The federal agency must notify NOAA Fisheries regarding a proposed action that may adversely affect EFH. It should describe the proposed activities to the fullest extent possible in both time and space, delineating methodologies and equipment types that would be used. Notification can take the form of a Public Notice (PN), Draft Environmental Assessment (EA), or Draft Environmental Impact Statement (EIS), or via direct correspondence (email or letter).
This is a written assessment of the effects of the action on EFH using the best scientifically available information. The level of detail contained within the EFH assessment should be commensurate with the degree of adverse effect to EFH. An EFH assessment must contain the following sections:
- A description of the proposed action
- Analysis of the potential adverse effect of the action on EFH
- The federal agency's conclusions regarding the effects of the action on EFH and the managed species
- Proposed mitigation measures taken to avoid and minimize adverse effects, and offset for adverse effects where appropriate
It may be helpful to include additional information to reduce uncertainty regarding the extent of adverse effects (especially for large-scale and complex proposals), such as but not limited to:
- The results of an on-site inspection to evaluate habitat and site specific effects of the project
- The views of recognized experts on the habitat or species that may be affected
- A review of pertinent literature and relevant information
- An analysis of alternatives to the proposed action including those alternatives that avoid or minimize the adverse effects on EFH
- In cases where there are data gaps in the best available scientific information, obtaining novel information and including that in an EFH assessment will also reduce uncertainty and lead to more precise recommendations, without the need to make assumptions that benefit the resource (the precautionary principle).
NOAA Fisheries will logically derive its determinations from the analysis in the EFH assessment, and any assumptions (if needed) will be based on the precautionary principle. A consultation is appropriate in cases where federal activities occur in the same location (such as in the water column or sea floor).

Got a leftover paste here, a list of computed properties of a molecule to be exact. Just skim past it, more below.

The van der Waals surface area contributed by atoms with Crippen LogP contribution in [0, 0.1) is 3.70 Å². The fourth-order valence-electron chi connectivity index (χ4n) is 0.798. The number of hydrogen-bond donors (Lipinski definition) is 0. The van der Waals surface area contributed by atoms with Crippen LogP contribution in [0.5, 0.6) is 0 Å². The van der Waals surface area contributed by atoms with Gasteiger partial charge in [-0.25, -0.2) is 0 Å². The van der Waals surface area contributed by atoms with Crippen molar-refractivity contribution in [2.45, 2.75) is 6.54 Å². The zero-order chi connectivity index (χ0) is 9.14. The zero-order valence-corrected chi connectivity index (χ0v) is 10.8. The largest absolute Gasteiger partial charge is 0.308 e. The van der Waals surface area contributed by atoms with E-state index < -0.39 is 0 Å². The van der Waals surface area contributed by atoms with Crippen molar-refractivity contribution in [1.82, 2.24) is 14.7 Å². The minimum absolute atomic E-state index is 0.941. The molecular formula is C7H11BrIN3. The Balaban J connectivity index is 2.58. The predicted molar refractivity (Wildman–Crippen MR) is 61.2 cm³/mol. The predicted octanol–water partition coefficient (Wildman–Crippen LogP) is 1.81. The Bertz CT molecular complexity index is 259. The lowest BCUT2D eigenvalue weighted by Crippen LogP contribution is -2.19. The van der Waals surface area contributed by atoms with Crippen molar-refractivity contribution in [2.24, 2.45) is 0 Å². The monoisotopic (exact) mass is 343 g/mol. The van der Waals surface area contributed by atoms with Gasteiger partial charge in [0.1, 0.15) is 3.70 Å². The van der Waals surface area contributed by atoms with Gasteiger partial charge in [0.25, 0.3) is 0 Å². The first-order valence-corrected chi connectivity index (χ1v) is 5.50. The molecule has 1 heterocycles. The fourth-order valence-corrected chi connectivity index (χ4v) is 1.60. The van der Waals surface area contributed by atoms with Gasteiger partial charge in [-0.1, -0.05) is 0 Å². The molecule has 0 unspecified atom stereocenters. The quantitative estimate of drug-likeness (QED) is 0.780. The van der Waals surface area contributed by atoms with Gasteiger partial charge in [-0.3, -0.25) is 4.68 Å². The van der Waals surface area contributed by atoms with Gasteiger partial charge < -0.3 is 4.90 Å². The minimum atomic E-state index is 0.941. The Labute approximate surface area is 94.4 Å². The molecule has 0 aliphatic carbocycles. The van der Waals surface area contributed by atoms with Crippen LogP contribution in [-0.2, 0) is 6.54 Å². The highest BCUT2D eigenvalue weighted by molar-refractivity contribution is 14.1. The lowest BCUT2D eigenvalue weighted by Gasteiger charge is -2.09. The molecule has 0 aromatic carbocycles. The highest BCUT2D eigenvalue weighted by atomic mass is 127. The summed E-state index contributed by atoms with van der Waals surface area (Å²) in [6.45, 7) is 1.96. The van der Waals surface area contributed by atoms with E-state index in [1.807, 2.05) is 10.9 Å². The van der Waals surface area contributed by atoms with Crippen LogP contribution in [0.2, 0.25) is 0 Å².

A useful “litmus test” is if best management practices (BMPs) are proposed, adverse effects to EFH may occur. For activities that would only generate temporary adverse effects to EFH (e.g., shading), an EFH consultation would be appropriate.
PIRO categorizes adverse effect types in four categories: temporary, short‐term, long‐term, and permanent. The severity of the adverse effect depends on intensity and spatial extent of the stressor, while the adverse effect type is based on the recovery rate from the impact and the pervasiveness of the impact at the ecological scale. The PIRO standard EFH effects analysis normally will use the most sensitive and hard‐to‐replace EFH resources based on the recovery time back to the baseline or the highest following stable state likely. Considering recruitment and growth rates of impacted fauna, oceanographic and geomorphologic features, and anticipated future conditions, living EFH resources that are altered or lost can be quantified as a debt. Non‐living resources can also be adversely affected and lost, such as the removal or impairment of features that serve as shelter. These types of effects tend to be permanent.
After receiving the completed EFH assessment, PIRO will provide EFH conservation recommendations to the federal agency detailing additional measures that the agency can take to conserve EFH.
Within 30 days of receiving NOAA Fisheries recommendations, the federal agency must provide a detailed written response to NOAA Fisheries. In the case where a response is inconsistent with NOAA Fisheries’ recommendations, the federal agency must respond 10 days prior to taking action, and explain its reasons for not following the recommendations; including the scientific justification for any disagreements with NOAA Fisheries over the anticipated effects of the proposed action and the measures needed to minimize, mitigate, or offset such effects.